“Viruses used to spread at the speed of a steamboat; now they can spread at the speed of a jet.”
(Infectious disease expert Amesh A. Adalja, MD, senior scholar at the Johns Hopkins Center for Health Security.)
Sometimes, an epidemic stays contained to a specific area—but when it extends into other countries or continents, and epidemic turns into a full-blown pandemic. That was the case in 2009 when the WHO declared the swine flu (caused by the H1N1 flu virus) a "Public Health Emergency of International Concern"—aka a pandemic.
Level of Disease;
- Sporadic: When a disease occurs infrequently and irregularly.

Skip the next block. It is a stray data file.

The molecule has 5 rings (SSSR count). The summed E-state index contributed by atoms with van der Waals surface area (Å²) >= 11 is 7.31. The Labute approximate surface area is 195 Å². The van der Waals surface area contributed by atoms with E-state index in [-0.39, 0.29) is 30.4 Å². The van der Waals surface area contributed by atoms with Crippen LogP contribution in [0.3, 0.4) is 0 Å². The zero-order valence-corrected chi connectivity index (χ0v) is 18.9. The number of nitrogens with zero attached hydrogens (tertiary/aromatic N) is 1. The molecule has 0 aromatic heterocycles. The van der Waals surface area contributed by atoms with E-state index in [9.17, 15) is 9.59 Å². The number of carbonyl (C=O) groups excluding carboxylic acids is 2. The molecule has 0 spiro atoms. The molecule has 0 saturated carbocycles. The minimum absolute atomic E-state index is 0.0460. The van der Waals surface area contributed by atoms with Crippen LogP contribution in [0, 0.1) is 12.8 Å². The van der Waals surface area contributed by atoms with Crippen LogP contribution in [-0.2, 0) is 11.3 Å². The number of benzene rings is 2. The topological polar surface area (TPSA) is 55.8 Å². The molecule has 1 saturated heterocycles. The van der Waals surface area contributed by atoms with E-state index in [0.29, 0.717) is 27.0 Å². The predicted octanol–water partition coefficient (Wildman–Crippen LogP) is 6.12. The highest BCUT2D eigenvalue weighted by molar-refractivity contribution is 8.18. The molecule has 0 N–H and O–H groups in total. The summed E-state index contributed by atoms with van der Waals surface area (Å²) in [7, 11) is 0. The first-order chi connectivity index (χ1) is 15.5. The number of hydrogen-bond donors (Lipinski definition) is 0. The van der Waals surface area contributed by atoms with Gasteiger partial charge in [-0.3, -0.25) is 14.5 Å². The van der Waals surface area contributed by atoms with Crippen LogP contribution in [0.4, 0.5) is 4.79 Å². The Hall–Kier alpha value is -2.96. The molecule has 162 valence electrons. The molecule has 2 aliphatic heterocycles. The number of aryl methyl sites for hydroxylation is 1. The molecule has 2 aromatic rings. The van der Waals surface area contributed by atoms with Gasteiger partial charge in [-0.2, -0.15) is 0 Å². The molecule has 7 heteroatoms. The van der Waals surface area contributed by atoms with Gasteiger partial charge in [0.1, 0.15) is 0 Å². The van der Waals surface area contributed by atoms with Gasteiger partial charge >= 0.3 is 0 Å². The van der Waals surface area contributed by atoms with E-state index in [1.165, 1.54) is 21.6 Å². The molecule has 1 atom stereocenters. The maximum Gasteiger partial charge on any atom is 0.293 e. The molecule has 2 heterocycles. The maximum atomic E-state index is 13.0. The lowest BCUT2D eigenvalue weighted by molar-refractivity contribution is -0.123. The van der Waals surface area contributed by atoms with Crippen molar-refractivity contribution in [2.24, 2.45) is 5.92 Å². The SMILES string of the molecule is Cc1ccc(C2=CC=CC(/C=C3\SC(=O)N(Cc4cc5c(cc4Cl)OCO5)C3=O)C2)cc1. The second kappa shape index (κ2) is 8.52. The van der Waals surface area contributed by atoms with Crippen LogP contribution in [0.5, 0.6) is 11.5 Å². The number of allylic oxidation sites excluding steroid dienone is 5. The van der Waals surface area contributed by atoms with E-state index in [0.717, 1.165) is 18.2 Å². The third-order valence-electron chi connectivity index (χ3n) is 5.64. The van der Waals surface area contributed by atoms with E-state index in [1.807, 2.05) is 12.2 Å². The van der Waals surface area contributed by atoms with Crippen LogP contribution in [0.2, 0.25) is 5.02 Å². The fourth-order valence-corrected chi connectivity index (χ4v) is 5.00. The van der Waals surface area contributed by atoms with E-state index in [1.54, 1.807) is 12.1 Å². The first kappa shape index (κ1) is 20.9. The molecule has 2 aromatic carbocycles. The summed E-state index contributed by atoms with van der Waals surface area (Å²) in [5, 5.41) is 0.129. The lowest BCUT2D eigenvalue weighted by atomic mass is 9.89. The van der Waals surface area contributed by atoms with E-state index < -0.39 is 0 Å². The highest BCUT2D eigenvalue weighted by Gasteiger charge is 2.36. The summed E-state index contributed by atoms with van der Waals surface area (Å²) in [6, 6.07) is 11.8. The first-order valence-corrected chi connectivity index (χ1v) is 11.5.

- Endemic: A constant presence and/or usual prevalence of a disease or infection within a geographic area. (Hyperendemic is a situation in which there are persistent, high levels of disease occurrence.)
- Epidemic: A sudden increase in the number of cases of a disease—more than what's typically expected for the population in that area.
- Pandemic: An epidemic that has spread over several countries or continents, affecting a large number of people.
source: Centers for Disease Control and Prevention (CDC), Harvard University, Dept. of the History of Science